T-Shirts from the Collection: Out of the Past

Sometimes a t-shirt just jumps off the rack at me. It’s usually a t-shirt that touches on my own past — on things that I used to know, but haven’t remembered for years.  Here are a few.

Western Airlines

Western Airlines Alumni Tee

This 90s-era t-shirt made my eyes cross.  I hadn’t seen “Wally Bird” in 40 years.  And I grew up with him.  He was the television spokes-bird of Western Airlines when I was a kid. And I watched a lot of television.

Back in the midcentury, Western Airlines was the luxury line  of the Western States.  Western tewardesses served free champagne on every flight (21 and over only).  Steaks, cigars, punch “volcanoes” made with dry ice (on the Hawaii runs),  typewriters in the sky for the use of passengers: You got what you wanted on Western.  Hollywood stars flew Western down to Mexico, up to Canada, over to the Rockies, west to Hawaii and even to the East Coast.

“Wally Bird” was an animated bird who’d given up flying because it was much more fun to let Western take him there.  He appeared in endless cartoon commercials. In all of them, Wally relaxed on a pillow propped against the tail fin of a Western airliner in flight.  A cigar or champagne glass dangled languidly from Wally’s hand while he spoke with the rich assurance someone who knows the Good Life. .

Every commercial ended with this slogan: “Western Airlines,” Wally would intone, “the o-o-o-only way to fly….”

I lost track of Western in the ‘80s; I took my eye off it, and it vanished.  Well, not exactly.  During the era of airline deregulation, Western merged with Delta Airlines.  Delta flew the East, Western flew the West.  The marriage made sense. When the deal was signed, Western employees put on Delta uniforms . The planes were repainted in Delta colors. Life went on.

But there were no more punch volcanoes in the sky.  And no more Wally.  Rumor has it that he’s been seen atop a Singapore Airlines 787.

This tee was produced by the Western Airline Alumni, a group of former employees who hang out on Facebook and remember the days when flying was glamour.  Or at least fun.

Sista Monica

Back in the ’90s, “Sista” Monica Parker was a high-powered recruiter for talent-hungry Silicon Valley companies.  But she dreamed bigger than that.  She was a big woman with a big voice, and she loved to sing: blues, soul, jazz, gospel.

Santa Cruz Sista Monica Tee 1

For a lot of years she was everywhere on the Santa Cruz music scene.  She never became a big name, but she toured the world, recorded CDs, and lived the life.  She self-promoted like nobody’s business, kept high-tech money coming in the door, and, in the end, fought cancer for years.

I heard her sing.  The wife and I were video-taping a service at the Unity Temple, one of those success-and-positive-thinking ministries that looks like a Christian church but isn’t exactly.  The minister gave me a tarot reading once.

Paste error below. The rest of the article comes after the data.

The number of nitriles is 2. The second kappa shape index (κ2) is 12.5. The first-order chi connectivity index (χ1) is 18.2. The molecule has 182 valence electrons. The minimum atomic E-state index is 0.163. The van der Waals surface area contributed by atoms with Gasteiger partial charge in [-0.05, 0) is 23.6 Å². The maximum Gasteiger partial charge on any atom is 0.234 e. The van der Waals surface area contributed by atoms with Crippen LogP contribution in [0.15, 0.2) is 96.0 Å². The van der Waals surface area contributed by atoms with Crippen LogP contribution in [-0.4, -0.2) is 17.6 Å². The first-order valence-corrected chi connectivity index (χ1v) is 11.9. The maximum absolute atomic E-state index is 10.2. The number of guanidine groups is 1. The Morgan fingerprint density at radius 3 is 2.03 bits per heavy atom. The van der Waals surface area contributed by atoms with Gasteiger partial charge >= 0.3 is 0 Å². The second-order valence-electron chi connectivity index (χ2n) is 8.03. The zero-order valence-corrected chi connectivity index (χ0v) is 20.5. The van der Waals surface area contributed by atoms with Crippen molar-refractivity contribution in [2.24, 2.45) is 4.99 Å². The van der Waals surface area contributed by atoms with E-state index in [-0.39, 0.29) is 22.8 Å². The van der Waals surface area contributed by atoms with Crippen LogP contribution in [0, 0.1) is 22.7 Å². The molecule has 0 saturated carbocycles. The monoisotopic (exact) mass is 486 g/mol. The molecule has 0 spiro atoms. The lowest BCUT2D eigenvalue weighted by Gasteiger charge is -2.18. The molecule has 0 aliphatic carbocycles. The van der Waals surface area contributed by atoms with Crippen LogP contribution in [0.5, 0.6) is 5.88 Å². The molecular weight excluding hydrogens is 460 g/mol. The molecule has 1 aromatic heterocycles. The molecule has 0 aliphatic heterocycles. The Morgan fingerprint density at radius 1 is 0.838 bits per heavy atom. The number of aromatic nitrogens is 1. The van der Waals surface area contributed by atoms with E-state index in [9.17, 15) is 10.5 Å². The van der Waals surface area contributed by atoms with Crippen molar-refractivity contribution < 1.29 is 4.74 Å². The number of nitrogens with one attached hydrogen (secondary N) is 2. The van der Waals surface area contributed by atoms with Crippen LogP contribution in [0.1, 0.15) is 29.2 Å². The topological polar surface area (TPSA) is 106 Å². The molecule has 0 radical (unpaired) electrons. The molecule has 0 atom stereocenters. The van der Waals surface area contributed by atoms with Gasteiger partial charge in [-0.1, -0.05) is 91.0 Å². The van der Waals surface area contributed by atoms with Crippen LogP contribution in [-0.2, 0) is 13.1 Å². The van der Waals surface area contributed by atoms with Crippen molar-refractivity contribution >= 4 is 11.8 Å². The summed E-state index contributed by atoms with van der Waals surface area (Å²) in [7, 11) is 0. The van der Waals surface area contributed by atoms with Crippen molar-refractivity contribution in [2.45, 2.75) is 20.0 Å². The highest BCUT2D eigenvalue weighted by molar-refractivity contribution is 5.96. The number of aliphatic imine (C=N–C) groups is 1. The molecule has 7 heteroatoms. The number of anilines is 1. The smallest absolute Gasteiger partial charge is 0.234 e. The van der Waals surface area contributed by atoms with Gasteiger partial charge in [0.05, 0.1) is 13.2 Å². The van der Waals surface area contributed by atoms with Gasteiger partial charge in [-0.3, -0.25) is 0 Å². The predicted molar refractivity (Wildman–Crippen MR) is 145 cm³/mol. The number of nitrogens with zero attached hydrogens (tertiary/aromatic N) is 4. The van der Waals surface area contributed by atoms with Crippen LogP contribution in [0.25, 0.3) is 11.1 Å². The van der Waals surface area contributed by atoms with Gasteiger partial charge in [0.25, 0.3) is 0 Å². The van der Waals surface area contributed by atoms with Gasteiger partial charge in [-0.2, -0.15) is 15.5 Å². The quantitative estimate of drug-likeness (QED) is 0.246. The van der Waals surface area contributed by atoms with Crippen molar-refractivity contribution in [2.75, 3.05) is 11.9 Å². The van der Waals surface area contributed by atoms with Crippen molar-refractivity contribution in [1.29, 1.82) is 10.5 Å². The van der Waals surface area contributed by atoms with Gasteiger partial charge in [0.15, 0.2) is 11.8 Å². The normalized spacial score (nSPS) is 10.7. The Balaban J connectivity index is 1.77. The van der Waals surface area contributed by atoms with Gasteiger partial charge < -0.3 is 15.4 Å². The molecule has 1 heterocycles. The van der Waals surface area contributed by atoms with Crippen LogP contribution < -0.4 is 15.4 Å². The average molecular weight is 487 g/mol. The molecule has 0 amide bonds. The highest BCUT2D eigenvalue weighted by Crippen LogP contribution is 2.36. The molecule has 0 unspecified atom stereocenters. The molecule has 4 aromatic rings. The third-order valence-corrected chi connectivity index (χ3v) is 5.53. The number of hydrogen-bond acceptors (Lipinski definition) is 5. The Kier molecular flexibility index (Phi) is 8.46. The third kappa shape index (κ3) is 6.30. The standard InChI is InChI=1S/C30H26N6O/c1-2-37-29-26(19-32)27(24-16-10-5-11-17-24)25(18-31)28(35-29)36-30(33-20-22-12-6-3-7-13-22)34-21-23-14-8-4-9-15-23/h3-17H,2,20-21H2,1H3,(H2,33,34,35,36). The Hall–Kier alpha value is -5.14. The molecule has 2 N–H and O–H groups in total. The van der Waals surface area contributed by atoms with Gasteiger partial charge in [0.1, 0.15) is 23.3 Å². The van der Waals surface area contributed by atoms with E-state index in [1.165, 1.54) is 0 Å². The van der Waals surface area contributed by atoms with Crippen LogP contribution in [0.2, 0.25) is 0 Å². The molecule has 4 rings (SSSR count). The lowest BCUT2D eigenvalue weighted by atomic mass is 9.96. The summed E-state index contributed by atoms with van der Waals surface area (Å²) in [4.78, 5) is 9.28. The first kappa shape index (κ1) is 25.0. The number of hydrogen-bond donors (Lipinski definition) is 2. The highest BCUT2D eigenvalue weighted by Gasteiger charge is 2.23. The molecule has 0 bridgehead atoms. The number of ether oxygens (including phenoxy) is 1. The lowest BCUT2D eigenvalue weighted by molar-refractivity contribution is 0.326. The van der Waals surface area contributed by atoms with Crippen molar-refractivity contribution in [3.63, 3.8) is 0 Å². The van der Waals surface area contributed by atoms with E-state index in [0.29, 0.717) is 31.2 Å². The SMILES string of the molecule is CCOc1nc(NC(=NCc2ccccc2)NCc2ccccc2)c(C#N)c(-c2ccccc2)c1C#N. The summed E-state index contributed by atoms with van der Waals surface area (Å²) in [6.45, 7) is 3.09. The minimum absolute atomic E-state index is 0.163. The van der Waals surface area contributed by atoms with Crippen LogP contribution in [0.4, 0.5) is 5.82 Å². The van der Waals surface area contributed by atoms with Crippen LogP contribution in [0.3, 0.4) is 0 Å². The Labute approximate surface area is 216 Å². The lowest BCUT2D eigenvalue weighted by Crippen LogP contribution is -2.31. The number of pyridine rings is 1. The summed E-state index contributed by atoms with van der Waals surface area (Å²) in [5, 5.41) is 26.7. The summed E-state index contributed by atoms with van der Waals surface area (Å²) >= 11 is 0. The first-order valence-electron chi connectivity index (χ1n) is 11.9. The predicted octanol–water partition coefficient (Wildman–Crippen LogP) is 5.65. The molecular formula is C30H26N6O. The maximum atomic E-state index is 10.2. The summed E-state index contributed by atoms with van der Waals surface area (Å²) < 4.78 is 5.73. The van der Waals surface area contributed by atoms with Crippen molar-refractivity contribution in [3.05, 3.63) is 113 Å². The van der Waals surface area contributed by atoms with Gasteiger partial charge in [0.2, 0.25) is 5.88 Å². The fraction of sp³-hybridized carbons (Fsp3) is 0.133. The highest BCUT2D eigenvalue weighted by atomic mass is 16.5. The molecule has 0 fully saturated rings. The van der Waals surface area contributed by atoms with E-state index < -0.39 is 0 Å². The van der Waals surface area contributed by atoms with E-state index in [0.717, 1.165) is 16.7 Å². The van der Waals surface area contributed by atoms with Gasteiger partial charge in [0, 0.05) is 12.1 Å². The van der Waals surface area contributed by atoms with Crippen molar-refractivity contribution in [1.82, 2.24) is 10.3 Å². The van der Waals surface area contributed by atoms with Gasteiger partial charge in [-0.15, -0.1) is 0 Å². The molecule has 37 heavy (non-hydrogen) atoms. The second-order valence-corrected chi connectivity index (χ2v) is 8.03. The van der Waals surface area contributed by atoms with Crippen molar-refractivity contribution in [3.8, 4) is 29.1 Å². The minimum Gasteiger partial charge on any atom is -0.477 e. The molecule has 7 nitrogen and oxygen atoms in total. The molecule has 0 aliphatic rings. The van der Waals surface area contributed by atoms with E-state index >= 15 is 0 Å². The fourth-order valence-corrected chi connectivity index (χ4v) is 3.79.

Santa Cruz Sista Monica Tee 2

Nobody was more positive than Sista Monica; she’d been invited to perform that day, and she ripped out a version of “People, Get Ready,” the old Impressions hit, that just about curled my hair.  You’ll have to take my word, because I no longer have the tape.  She never sang “People, Get Ready” for the camera again that I know of.  And that’s a shame, as I’ve never found a better version.

Sista Monica passed away around 2010.  I won’t say “she’ll never be forgotten.” But no one’s forgotten her yet.

Spenger’s Fish Grotto

Spenger's Fish Grotto Tee

This t-shirt from the early ‘80s came from Spenger’s Fish Grotto in Berkeley, California. Spengers was a venerable seafood restaurant much beloved by my parents’ generation.

Mom and Dad dragged me there a time or two in the ‘60s for fried cod or clam chowder.
Spenger’s wasn’t fancy, but neither was the Bay Area in those days.  Really cool, but not fancy.

In the early ‘80s, when my Spenger’s t-shirt was printed (a t-shirt’s vintage can be determined by its collar tag),  I worked just a couple of exits down the Nimitz Freeway from the restaurant. My co-workers and I would lunch at Spenger’s sometimes when we could give ourselves an excuse.

I remember the souvenirs tor sale behind the cashier’s stand; among the toys and dolls sat stacks of t-shirts.

This brings us to one of those circular moments in collecting: it is conceivable that the Spenger’s t-shirt I found at the thrift store was in one of those stacks. The shirt was made in the early ‘80s, and I visited Spenger’s in the early ‘80s.

Thus it is not beyond the pale that, after I left Spenger’s, the tee went its own way for 36 years and then placed itself into my hands.  In mint condition, too.    Stranger things have happened.

Spenger’s was bought by an out-of-town seafood restaurant chain in ’99 when the last Spenger retired; fried fish was out, ahi tuna was in.  The new Spenger’s never really clicked, though; Spenger’s closed for good in 2018 after 130 years in operation. That’s a lot of codfish and fries.

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